Hang one of Nancy Sabattini's one-of-a-kind vintage chandeliers from your ceiling, and guests won't be able to stop craning their necks upward for a glance.
Sabattini finds classic 1930s-era Spanish and Italian chandeliers at antique shops and estate sales and gives them modern new twists with crystal and Plexiglas. She also designs her own chandeliers from scratch with vintage fabrics.
No two DE-LITES, as she calls her line, project the same personality. In the dining room of her Sarasota home is an ebullient waterfall of dangling strips of lime green Plexiglas that allows glimpses of the demure 1930s Spanish metal and crystal lady within. Another piece gives an impression of abstract braininess, with asymmetrical pieces of lavender glass twirling from copper wires. Yet another appears disciplined and pretty, with ruby and diamond-colored stones hanging in precise droplets from a brass frame.
"I see things complete," says Sabattini. "Before I work on it, I know what it's going to look like. It's not learned; it's a gift."
Sabattini's chandeliers in many ways reflect her own values: eclecticism, good workmanship, respect for history and preservation, and survival. Her family moved here in the 1950s from Illinois. She and her twin sister graduated from Riverview High School and used to spend their weekends at the Circus Hall of Fame, where their father was president. They grew up accustomed to seeing elephants parade through their neighborhood, trapeze artists practice in back yards, and sideshow performers saunter the sidewalks. "It was a very magical life we lived here, a tropical dream," she says.
Over the years, Sabattini has had a cleaning service, taught dance and fitness and done choreography for local artists and theater. She's taught at Manatee Community College and local resource centers, and even used music and dance to teach English language to University of South Florida foreign exchange students.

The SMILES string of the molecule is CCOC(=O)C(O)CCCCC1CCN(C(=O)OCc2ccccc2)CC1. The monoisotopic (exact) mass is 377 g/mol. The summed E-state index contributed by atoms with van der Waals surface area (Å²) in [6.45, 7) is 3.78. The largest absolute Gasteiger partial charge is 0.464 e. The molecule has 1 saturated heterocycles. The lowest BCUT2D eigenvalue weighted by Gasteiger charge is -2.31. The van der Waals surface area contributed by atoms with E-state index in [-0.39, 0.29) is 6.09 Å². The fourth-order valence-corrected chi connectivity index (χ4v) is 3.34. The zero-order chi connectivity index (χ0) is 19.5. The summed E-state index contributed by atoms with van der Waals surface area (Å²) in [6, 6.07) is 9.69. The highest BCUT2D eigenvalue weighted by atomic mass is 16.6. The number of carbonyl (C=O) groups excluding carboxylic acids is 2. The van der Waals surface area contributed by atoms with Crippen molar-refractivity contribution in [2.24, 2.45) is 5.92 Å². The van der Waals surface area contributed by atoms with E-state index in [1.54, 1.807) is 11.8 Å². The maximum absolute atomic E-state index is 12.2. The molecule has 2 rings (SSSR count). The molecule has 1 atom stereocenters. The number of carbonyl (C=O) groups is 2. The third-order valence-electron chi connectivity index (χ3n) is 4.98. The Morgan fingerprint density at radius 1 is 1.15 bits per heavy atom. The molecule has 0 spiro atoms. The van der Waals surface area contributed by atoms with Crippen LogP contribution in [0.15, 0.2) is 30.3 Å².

Another career path she has enjoyed is interior design, not only for clients, but for the 1950s and '60s Sarasota houses she restored for herself and filled with recycled and reused vintage furniture and materials. She credits her mother for her artistic touch. Not only was her mother creative (once redoing a kitchen entirely in lavender), their home was frequently featured in house tours.
Indeed, the 1960s ranch house in a quiet Ringling Boulevard neighborhood in which she lives with her boyfriend, Mark Baughman, is a treasure trove of Americana. There's an original black patent-leather chair from a Longboat Key estate sale, an early '70s turquoise blue couch, '50s black and white lamps and tropical bird paintings from her parents' home, and even an old secretary table that cranks up and down, used as a side table in the living room. The kitchen holds a Frigidaire kitchen range, original to the house. Beloved collections are displayed everywhere: guitars, vintage beaded purses, ceramic plates, good-luck fish mobiles she made herself. A suitcase under a bed in the guest bedroom is filled with purses she made of vintage fabrics.
In the living room are pieces more sobering than her chandeliers: two of her paintings from a series of seven about battling breast cancer; she's been free of the disease for five years. Having gone through that dark period, Sabattini insists that, at the very least, her chandeliers should bring happiness to their beholders.
"Whatever happens and wherever it goes, I want it to make people smile," she says. "We need joy and smiles and a little craziness in this world."
Sabattini's chandeliers are on sale at Wonderland, 1507 Main St., Sarasota. She also will take commissions for custom pieces. She can be reached at www.creativevisionsfla.com, (941) 365-7177 or firstname.lastname@example.org. Lamps start at $200.